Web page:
It’s hard to believe that a piece of plastic or balsawood with a plastic lip has tricked so many walleyes into biting. In all fairness, such a rough description of any lure type would make it appear to be simpler than it really is. Subtle differences in design and minor tweaks in presentation cause huge disparities in productivity. I would, however, argue that there isn’t a best or worst crankbait, instead the key is knowing when and where each one excels. Using a wrench when you need a screwdriver doesn’t make the wrench a bad tool.
One tool that doesn't need to change much is the rods you run your crankbaits behind. You typically want a long rod with a moderate action to allow those plugs to dive and wiggle, but with enough backbone to get the walleye of a lifetime in the boat quickly.
While most of the dominant crankbaits for bass can generically be described as short and fat, most popular walleye lures are longer and skinnier to better represent various minnow species. Here are five crankbaits that you need in your line up to fish the multitude of situations you’re likely to encounter throughout the walleye season.
Rapala Shad Rap This bait was so effective when it first came out that some bait shops didn’t sell them, they rented them. True story. Made from balsa, the Shad Rap has a unique shape and wobble that just seems to catch fish most places you take it. It’s been called the greatest crankbait of all time. Originally it was only available in a handful of colors, but now is available in a larger palette than most lures. The Shad Rap name resonates with fishermen so much that Rapala has expanded the Shad Rap lineup into plastic-bodied options with rattles and even a jointed version. There really isn’t a set of circumstances where you need to fish this bait, it’s just a great all around lure. The variety of size and depth options furthers its versatility.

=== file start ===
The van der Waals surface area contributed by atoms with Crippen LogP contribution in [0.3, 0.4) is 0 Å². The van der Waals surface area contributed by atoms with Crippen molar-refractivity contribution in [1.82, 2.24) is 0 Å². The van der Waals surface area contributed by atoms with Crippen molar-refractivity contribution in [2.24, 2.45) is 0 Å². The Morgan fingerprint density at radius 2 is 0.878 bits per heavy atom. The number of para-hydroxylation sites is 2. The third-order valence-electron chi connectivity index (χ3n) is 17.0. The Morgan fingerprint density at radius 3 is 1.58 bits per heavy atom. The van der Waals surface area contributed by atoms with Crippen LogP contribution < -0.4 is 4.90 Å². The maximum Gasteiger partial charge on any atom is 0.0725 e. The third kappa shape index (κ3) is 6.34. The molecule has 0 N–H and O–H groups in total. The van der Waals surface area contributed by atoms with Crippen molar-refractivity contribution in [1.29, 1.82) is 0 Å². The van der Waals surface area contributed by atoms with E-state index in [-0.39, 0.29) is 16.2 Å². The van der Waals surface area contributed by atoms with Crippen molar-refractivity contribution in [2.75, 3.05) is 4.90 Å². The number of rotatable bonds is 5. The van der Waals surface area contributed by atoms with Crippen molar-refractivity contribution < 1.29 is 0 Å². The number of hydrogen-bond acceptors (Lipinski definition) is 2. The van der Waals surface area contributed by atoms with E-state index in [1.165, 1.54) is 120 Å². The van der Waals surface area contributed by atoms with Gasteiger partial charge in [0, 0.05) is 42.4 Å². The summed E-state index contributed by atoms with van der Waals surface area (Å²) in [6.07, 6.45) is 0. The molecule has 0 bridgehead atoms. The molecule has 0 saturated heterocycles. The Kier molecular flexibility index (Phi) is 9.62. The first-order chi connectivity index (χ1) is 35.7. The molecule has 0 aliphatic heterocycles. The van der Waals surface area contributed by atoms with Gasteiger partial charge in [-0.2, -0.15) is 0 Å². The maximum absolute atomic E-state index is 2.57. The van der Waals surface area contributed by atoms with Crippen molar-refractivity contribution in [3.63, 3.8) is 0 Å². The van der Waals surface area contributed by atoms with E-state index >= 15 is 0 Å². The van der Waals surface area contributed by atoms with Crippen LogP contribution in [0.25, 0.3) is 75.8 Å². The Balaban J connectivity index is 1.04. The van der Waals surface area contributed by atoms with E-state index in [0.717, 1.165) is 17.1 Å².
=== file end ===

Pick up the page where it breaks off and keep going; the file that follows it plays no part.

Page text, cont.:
Reef Runner Some would argue that this bait started the banana bait-style walleye lure craze and I’m not one to argue that. The original 800 size Reef Runner gets deep for a lure its size and most importantly it has a built-in hunting action. Water flowing over the curved back never seems to make it do the same thing twice. These erratic little episodes are what seem to get following fish to commit to it better than many other diving stickbaits.
That Reef Runner action is somewhat overshadowed by its insane number of color options. While most manufactures offer roughly a dozen stock colors and you have to pay to have custom colors painted up, Reef Runners are available in hundreds of “stock custom colors.” The Reef Runner is very versatile and seems to excel in water with all levels of clarity, from clear to stained. Along the same lines, the lure doesn’t seem to have a temperature preference and works all season long. Much like the Shad Rap, it’s available in shallow and deep options and two sizes to cover most circumstances.
One word of caution with Reef Runners, that famous hunting action seems to require them to be tuned more than most lures. Make sure to check on these more than normal to keep everything running true for depth, action, and no tangles.